PEN International is appalled by the use of excessive force to suppress dissent in the ongoing crackdown on anti-government protests by the Syrian authorities. It is also alarmed by the reported mass arrests and disappearances of civilians including journalists, bloggers, writers and activists. It continues to call for the immediate and unconditional release of all those currently detained in Syria in violation of Article 19 of the International Covenant on Civil and Political Rights (ICCPR) to which Syria is a signatory, and demands an immediate end to the use of violence to suppress peaceful dissent.
John Ralston Saul, PEN International’s President, says:
In the midst of such violence and so many deaths, governments tend to forget the writers and the central role of freedom of expression. There cannot be progress in Syria if there is no capacity to speak and debate without being killed. Daily we hear of our friends and colleagues suffering. And their suffering is part of the breakdown of any sort of normal societal relationships in Syria.
Anti-government protests were sparked in mid-March 2011 and have since spread across the country. Mass arrests have been taking place and security officers have responded to the continuing protests with excessive force, using tear gas and live bullets to disperse demonstrators, and bombarding opposition stronghold areas with mortar bombs and rockets. Thousands of civilians have reportedly been killed and many more wounded. Protestors continue to demand political reform and to call upon President Bashar al-Assad to step down. Syrian authorities continue to suppress these protests with force, often indiscriminately, despite promises to end the violence.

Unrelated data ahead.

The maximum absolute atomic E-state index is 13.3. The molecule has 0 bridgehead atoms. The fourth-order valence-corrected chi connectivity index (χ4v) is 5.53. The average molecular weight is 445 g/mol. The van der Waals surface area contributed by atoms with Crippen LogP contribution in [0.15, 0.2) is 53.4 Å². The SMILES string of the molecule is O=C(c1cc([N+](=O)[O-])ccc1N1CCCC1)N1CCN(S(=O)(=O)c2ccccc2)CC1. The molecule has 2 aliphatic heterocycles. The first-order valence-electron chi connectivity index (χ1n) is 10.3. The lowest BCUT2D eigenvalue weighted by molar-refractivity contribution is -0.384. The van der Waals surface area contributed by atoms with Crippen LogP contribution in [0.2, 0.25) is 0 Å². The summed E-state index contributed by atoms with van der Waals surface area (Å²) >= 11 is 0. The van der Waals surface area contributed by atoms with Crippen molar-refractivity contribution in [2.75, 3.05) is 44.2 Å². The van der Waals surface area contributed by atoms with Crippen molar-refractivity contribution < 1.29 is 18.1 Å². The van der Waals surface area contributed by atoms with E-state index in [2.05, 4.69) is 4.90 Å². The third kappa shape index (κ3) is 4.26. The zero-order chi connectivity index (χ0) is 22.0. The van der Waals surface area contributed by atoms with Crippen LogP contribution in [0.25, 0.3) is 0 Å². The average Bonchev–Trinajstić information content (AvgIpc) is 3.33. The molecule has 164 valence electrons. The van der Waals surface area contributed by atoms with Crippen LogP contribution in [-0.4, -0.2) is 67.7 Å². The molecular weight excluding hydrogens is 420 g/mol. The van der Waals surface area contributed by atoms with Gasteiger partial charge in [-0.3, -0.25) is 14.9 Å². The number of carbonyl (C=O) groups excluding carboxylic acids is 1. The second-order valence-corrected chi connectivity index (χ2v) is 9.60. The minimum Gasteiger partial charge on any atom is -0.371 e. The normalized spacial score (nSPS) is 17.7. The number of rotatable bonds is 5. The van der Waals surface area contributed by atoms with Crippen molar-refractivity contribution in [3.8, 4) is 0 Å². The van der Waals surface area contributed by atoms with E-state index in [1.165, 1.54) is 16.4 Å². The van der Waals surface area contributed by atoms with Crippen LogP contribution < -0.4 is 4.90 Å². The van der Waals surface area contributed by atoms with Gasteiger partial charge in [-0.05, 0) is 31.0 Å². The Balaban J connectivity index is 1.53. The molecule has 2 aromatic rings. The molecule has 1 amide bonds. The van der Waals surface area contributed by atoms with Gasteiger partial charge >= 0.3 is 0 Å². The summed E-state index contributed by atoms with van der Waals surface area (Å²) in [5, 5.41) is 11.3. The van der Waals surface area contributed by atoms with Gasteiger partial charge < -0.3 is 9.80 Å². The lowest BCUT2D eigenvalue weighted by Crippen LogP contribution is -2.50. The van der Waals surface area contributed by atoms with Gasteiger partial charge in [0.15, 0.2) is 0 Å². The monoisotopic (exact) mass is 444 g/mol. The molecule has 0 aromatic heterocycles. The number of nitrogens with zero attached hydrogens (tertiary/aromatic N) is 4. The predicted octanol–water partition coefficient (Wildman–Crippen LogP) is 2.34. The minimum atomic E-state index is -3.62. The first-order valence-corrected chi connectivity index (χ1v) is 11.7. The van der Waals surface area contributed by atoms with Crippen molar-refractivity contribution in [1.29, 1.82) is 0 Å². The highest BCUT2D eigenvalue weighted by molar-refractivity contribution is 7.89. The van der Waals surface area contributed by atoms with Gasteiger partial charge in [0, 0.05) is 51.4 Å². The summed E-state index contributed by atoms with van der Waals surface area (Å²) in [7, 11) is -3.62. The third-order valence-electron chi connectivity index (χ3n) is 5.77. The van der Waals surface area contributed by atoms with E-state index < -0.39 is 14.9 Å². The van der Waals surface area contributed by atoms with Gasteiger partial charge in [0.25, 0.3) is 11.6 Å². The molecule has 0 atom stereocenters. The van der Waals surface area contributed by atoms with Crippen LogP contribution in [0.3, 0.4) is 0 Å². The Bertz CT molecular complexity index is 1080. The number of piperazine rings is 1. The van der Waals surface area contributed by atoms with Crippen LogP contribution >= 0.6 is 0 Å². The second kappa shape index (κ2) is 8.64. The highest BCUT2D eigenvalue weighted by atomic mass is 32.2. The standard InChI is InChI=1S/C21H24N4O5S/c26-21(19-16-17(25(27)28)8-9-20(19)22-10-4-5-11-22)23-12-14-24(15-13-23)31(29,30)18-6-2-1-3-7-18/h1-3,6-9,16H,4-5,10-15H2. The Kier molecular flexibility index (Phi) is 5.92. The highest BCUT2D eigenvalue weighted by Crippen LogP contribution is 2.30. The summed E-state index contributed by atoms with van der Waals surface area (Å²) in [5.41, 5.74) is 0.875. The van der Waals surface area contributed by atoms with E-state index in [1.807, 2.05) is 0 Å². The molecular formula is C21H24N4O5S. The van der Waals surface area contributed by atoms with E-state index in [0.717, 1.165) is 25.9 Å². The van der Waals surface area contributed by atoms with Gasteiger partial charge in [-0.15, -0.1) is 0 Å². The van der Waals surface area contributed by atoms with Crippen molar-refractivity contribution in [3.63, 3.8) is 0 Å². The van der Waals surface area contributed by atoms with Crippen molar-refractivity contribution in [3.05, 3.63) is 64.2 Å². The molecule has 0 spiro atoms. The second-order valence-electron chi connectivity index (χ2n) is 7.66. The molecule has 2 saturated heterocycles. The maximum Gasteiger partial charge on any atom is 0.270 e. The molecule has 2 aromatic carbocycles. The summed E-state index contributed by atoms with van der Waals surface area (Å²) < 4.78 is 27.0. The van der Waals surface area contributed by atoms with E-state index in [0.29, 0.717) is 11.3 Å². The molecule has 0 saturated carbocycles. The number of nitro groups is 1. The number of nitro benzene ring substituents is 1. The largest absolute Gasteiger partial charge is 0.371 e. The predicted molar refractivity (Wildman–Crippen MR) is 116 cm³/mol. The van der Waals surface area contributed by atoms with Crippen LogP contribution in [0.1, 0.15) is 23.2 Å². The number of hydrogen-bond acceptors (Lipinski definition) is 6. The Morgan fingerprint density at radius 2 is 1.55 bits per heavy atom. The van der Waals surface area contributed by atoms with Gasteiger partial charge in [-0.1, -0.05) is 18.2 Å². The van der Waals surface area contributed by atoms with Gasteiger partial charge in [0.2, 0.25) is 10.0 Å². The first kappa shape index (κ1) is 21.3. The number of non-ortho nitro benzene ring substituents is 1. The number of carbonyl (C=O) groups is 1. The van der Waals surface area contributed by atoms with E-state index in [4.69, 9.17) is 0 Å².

With the internet and media already severely curtailed in recent years, the Syrian authorities have imposed even greater restrictions on freedom of expression and assembly in reaction to recent events. Most foreign reporters and correspondents have been asked to leave the country and access to any independent media is denied.
A statement by Syrian writer Khaled Khalifa